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Stretching from Canada to Texas, the Great Plains region was too dry to support large groups of people around 10,000 years ago. But over time the climate became warmer and rainier, allowing grasses to grow. That brought herds of bison—and people weren’t far behind. Starting around A.D. 1200, tribes from the north, east, and southeast regions of what’s now the United States and the Canadian prairies moved to this area to hunt bison for food, shelter, tools, and clothing.
Many tribes, including the Crow and Arapaho (pronounced uh-RAH-puh-hoh), survived by following bison herds as they migrated from place to place. These groups needed homes that could be quickly taken down and rebuilt again, so they lived in tent-like structures made of buffalo skins called tepees. (The Wichita people and a few other Plains tribes stayed in one place to farm the land, living in beehive-shaped houses made of grass.)

In the mid-1700s, Plains tribes started riding horses that had been brought over from Europe. Groups such as the Blackfeet, Sioux (pronounced SOO), and Comanche (pronounced kuh-MAN-chee) became master riders and warriors, and they controlled huge hunting grounds that supported thousands of members. For instance, at one point, the powerful Comanche tribe had more than 40,000 people.

Because the Plains tribes were spread across so much land, they spoke many different languages—so they developed a single sign language for people of all tribes to communicate with. They also shared a tradition of dance: Different tribes practiced ceremonial dances. The Cheyenne (SHY-an) performed the Animal Dance, meant to send luck to hunters so they would bring back enough food for the tribe. The Caddo (CAD-oh) performed the Turkey Dance, which celebrated the return of warriors from battle; and several tribes performed the Sun Dance, in which dancers prayed for spiritual healing and the welfare of their communities.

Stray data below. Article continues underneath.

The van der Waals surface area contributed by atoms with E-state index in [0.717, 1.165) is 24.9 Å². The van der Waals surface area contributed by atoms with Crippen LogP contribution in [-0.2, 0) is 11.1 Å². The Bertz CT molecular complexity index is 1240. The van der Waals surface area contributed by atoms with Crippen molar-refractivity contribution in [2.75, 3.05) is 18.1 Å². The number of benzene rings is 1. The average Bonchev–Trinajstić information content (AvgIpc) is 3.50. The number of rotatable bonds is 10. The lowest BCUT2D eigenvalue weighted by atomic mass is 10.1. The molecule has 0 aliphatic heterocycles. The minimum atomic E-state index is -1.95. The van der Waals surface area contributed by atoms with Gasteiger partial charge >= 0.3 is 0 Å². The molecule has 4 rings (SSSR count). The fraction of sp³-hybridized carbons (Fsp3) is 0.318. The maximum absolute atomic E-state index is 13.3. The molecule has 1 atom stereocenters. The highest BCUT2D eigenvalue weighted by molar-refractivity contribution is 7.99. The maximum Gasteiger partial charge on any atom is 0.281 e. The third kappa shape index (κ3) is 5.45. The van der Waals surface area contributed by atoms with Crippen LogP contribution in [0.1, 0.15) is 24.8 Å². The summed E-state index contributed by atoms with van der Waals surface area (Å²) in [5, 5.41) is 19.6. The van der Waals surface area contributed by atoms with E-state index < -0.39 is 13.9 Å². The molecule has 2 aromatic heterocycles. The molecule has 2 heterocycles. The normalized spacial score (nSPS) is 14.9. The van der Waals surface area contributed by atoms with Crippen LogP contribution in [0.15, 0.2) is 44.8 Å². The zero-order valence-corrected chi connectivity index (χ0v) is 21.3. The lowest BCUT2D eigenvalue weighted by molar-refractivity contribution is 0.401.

Plains tribes didn’t hunt more bison than they needed to survive, so the population of these animals remained stable—that is, until European settlers arrived. By the 1880s these newcomers had hunted the bison almost to extinction. Once these tribes lost their main source of food, the U.S. government forced many of them to move to reservations, which are lands reserved for Native Americans. These were often located far from their traditional homelands in present-day Oklahoma, North Dakota, and South Dakota believed to be unsuitable for farming or settlement.

Today the Plains tribes are keeping their culture alive. Many host traditional celebrations for the public to watch, and some have created apps to make sure their languages aren’t forgotten. They’re also helping preserve their natural resources: Tribes in Texas are working with the U.S. Department of Agriculture to restore the region’s longleaf pine forests, and other Plains tribes are trying to bring back bison to the region.

Over the past five years, WWF has invested more than $2.2 million in bison restoration efforts with indigenous communities in the Northern Great Plains. This new opportunity, which aligns strongly with Lakota foundational values and beliefs, will offer a model for cultural and ecological restoration efforts by Native American nations across the US. Massive herds of bison once roamed all the Great Plains and much of North America. Unsustainable western expansion decimated those populations in a matter of decades, but now projects like this are helping to bring large herds back. WWF’s goal is to restore 5 herds of at least 1,000 bison each in the Northern Great Plains by 2025.

For Wizipan Little Elk, this is a return to history and tradition—not only in terms of buffalo, but in terms of Lakota values. Of perseverance and self-reliance. Of resiliency, community, and family. And the project meshes well with other new initiatives happening on this land. Next year, the first native language immersion school on Rosebud will open. Lakota immersion classrooms will get to visit the buffalo herd as part of their education—a meaningful interaction that will link their past and future



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